Of course, in a perfect, ideal world, becoming fitter and therefore becoming
healthier should be sufficient motivation for any rational person to begin
working out tomorrow.
Sadly, the world is neither perfect nor ideal, and for many millions of people all over the planet, taking those critical first steps along the fitness ‘road’ is just too troublesome and time-consuming. In effect, it is just that much easier to do nothing than it is to make the initial effort.
There is, in other words, a distinct lack of motivation, so nothing gets done
because that is simply easier! So, how is it possible to find the motivation to get up off your backside and start exercising, especially when life is so busy?
The answer is that you must create a goal or objective for yourself. It is no use at all telling yourself that you want to get fitter or be healthier. You must establish exactly why you want to do this, what it is that you will
gain by becoming a sleeker, fitter new you.
And, I would suggest that the chances are almost 100% certain that, if you
have not started exercising yet because of a lack of motivation, then you have not yet set your goal in place. So, try to move away from thinking about the idea of exercise or being fitter as an end in itself.
Realize that it is nothing more than a means to help you reach a goal that
you set for yourself, a way of arriving at a personal objective that you are
determined to reach.
Only you can decide what this goal will be. However, it must be significant enough to justify the efforts that you will have to put in to achieve it. Plus, it is crucial that you make the goal a very specific one too, as this gives you a
point of focus. It is this focus that will keep you going when times get tough.
For example, many years ago, I decided together with a group of friends that our New Year resolution would be to ‘get fit’. Some guys left it at that and within days had quietly dropped out of training.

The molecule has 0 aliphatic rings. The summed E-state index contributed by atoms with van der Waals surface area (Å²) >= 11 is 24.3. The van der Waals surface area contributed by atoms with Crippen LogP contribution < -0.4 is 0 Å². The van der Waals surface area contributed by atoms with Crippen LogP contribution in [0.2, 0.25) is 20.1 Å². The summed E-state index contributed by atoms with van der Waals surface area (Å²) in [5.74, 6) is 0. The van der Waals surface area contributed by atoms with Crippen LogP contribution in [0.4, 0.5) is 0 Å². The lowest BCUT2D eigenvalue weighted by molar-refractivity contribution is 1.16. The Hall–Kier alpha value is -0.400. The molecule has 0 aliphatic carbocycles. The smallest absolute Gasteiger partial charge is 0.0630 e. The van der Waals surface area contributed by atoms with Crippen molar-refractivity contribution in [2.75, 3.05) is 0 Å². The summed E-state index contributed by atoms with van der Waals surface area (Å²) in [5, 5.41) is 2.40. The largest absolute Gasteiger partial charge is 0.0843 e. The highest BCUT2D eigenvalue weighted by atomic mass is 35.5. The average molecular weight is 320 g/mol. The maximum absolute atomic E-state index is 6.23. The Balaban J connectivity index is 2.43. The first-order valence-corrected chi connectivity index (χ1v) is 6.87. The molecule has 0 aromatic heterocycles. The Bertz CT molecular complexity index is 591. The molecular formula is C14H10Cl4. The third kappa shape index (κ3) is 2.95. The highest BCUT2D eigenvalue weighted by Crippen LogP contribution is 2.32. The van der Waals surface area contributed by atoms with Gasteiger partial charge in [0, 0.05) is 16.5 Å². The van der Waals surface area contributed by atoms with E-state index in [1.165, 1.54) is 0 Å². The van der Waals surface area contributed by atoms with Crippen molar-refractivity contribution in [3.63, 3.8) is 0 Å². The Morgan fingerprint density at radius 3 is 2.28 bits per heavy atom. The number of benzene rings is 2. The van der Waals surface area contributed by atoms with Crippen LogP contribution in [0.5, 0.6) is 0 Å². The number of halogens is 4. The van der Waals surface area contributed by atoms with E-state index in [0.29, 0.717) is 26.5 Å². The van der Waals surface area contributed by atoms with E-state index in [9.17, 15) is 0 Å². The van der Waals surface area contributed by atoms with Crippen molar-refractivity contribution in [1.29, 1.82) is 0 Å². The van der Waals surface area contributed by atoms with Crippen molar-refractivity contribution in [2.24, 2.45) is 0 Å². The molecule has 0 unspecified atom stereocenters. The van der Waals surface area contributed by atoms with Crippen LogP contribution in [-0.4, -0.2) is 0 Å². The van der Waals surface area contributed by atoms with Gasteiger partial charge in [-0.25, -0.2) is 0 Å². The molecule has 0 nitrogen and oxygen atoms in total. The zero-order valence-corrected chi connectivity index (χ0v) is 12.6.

They did not put their specific goal in place and, thus, they had little or no
motivation. They had no target and, without any target to aim at, how would they ever know when they had shot a bull’s-eye?
They didn’t know where they were going, so what hope could they ever
have of knowing when they arrived at their destination? Two of us, however, did set our own very specific objectives. We were going to run a half marathon first, but not just ‘a’ (that is, any) half marathon.
It was going to be a specific half-marathon on a particular date in a town 20
kilometers from home. Then we would follow that up with a specific (full) marathon on a specific date, one of the most famous marathons in the world, in fact.
In both cases, our goals were clearly established, tied to specific events,
dates and locations. With those in place, everything else could be built
around those objectives. Because of that, yes, we stuck with it and competed in both events. And, yes, I’ve still got the medals to prove it!
Now, in this example, our objectives were also based around and centered
upon being fit (running to get fit, so that we could contest a marathon) but it
does not have to be so. You can set whatever goal you want, as long as getting fitter is something you must start to do in order to hit that target.
A seriously overweight friend, for example, decided that he was going to
buy himself a sleek new sports car, but the fact of the matter was that,
without a serious reduction in size, he simply was not able to fit behind the
That was his objective, and, every time he felt himself wavering, he would
simply visit the car showroom to remind himself exactly why he needed to
get fit and lose weight.
And, again, he too was successful, because he had a clear tangible target for
which he was aiming. So, motivate yourself to start exercising by choosing your own specific objective that can only be achieved by getting fitter.
Answer that question, and finding the motivation to start should no longer be an issue for you.